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G458(P) UK Paediatric Intensive Care units overestimate central venous catheter fill volumes. Fill volumes are proportional to trimmed central venous catheter length
  1. P Green1,
  2. DJB Keene2,
  3. S Melville2,
  4. J Minford2
  1. 1Department of Surgery, Royal Liverpool and Broad Green University Hospitals NHS Foundation Trust, Prescot Street, Liverpool, UK
  2. 2Department of Paediatric Surgery, Alder Hey Children’s Hospital NHS Foundation Trust, Eaton Road, Liverpool, UK

Abstract

Aims 200,000 central venous catheters (CVCs) are inserted annually in the NHS. CVCs are regularly flushed before and after use, and also “locked” with anticoagulants or antibiotics. Manufacturers publish fill volumes for full-length CVCs however tunnelled CVCs are routinely trimmed at the time of insertion so this data may not be accurate.

This study aims to: Calculate the fill volumes of commonly used CVCs when trimmed.

Investigate current fill volumes used in Tertiary Paediatric Intensive Care Units in the UK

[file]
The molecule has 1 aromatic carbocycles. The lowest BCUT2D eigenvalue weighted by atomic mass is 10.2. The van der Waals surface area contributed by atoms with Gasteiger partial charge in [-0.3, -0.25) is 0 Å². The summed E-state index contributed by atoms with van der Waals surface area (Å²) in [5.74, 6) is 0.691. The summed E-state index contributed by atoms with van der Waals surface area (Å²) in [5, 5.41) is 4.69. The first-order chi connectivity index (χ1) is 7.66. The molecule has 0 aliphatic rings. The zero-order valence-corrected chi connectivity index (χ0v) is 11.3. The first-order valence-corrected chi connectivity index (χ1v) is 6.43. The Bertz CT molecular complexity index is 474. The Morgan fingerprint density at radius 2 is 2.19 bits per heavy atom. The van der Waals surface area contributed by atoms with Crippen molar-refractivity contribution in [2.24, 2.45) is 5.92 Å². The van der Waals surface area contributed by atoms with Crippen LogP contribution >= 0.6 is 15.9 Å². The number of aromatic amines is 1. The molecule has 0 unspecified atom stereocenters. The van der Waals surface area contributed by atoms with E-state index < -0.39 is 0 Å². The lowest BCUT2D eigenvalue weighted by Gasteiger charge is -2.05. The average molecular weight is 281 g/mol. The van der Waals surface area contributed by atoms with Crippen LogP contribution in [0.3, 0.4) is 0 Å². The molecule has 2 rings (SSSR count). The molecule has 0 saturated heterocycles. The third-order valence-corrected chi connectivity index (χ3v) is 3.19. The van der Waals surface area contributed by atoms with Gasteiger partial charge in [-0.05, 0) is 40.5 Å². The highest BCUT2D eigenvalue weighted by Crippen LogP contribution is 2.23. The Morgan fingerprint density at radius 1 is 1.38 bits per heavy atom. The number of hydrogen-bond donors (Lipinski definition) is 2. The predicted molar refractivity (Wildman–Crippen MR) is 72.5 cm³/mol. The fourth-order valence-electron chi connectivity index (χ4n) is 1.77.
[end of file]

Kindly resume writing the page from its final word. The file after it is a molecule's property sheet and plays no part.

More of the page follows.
Assess the length of CVC trimmed at the time of insertion.

Methods Single lumen (SL) (2.7F, 4.2F, 6.6F and 9.6F), and double lumen (DL) (7F and 9F) Broviac® CVCs were assessed. Each CVC was connected to a MicroClave® connector and saline was instilled at 0.2 ml/second until saline droplet was seen to emerge from the tip. The CVC was then trimmed by 5 cm and the experiment repeated. 3 repeat measurements were obtained and catheters were fully flushed with air between readings.

A telephone survey of tertiary Paediatrics Intensive Care units (PICUs) in England was performed in September 2013. Recommended CVC lock volumes were recorded.

A prospective audit of trimmed CVC lengths was performed at the time of insertion.

Results The MicroClave® connector adds 0.04 mls to the fill volume of a CVC. Trimming the CVC to its minimum length can reduce the fill volume by 50% compared to the manufacturer’s data. The correlation between total CVC length and fill volume is a linear one, allowing CVC fill volumes to be accurately estimated (Fig 1). The median volume of CVC flush used in PICUs across the UK is 5 mls (Range 1.5–20 mls) (Fig 2). The median proportion of a CVC trimmed at the time of line insertion is 59% (Range 16–61%).

Conclusions Trimming a CVC dramatically reduces the fill volume. Majority of UK Paediatric Intensive Care units overestimate central venous catheter fill volumes with consequences of potential fluid overload. Recording total CVC length at insertion can enable accurate estimation of CVC fill volumes.

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